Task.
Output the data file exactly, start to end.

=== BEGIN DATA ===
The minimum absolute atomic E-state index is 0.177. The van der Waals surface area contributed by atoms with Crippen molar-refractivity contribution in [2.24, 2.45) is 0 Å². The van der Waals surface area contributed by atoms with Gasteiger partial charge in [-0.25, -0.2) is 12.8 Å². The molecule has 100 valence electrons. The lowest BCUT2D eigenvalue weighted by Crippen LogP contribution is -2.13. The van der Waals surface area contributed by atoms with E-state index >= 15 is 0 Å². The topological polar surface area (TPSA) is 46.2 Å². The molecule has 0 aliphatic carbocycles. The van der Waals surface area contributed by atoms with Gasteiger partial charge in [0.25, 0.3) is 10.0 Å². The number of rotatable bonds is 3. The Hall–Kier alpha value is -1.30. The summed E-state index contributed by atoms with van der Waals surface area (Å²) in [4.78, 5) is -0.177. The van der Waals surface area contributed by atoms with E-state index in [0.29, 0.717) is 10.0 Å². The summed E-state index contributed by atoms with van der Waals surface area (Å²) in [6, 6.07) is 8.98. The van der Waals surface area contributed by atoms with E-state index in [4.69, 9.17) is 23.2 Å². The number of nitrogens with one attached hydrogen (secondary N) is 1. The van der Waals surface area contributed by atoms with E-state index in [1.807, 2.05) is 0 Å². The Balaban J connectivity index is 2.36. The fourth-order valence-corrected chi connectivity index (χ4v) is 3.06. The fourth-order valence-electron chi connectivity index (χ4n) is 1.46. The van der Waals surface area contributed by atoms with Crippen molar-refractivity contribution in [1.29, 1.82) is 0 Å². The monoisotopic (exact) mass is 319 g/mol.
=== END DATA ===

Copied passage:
The minimum absolute atomic E-state index is 0.177. The van der Waals surface area contributed by atoms with Crippen molar-refractivity contribution in [2.24, 2.45) is 0 Å². The van der Waals surface area contributed by atoms with Gasteiger partial charge in [-0.25, -0.2) is 12.8 Å². The molecule has 100 valence electrons. The lowest BCUT2D eigenvalue weighted by Crippen LogP contribution is -2.13. The van der Waals surface area contributed by atoms with E-state index >= 15 is 0 Å². The topological polar surface area (TPSA) is 46.2 Å². The molecule has 0 aliphatic carbocycles. The van der Waals surface area contributed by atoms with Gasteiger partial charge in [0.25, 0.3) is 10.0 Å². The number of rotatable bonds is 3. The Hall–Kier alpha value is -1.30. The summed E-state index contributed by atoms with van der Waals surface area (Å²) in [4.78, 5) is -0.177. The van der Waals surface area contributed by atoms with E-state index in [0.29, 0.717) is 10.0 Å². The summed E-state index contributed by atoms with van der Waals surface area (Å²) in [6, 6.07) is 8.98. The van der Waals surface area contributed by atoms with E-state index in [4.69, 9.17) is 23.2 Å². The number of nitrogens with one attached hydrogen (secondary N) is 1. The van der Waals surface area contributed by atoms with E-state index in [1.807, 2.05) is 0 Å². The Balaban J connectivity index is 2.36. The fourth-order valence-corrected chi connectivity index (χ4v) is 3.06. The fourth-order valence-electron chi connectivity index (χ4n) is 1.46. The van der Waals surface area contributed by atoms with Crippen molar-refractivity contribution in [1.29, 1.82) is 0 Å². The monoisotopic (exact) mass is 319 g/mol.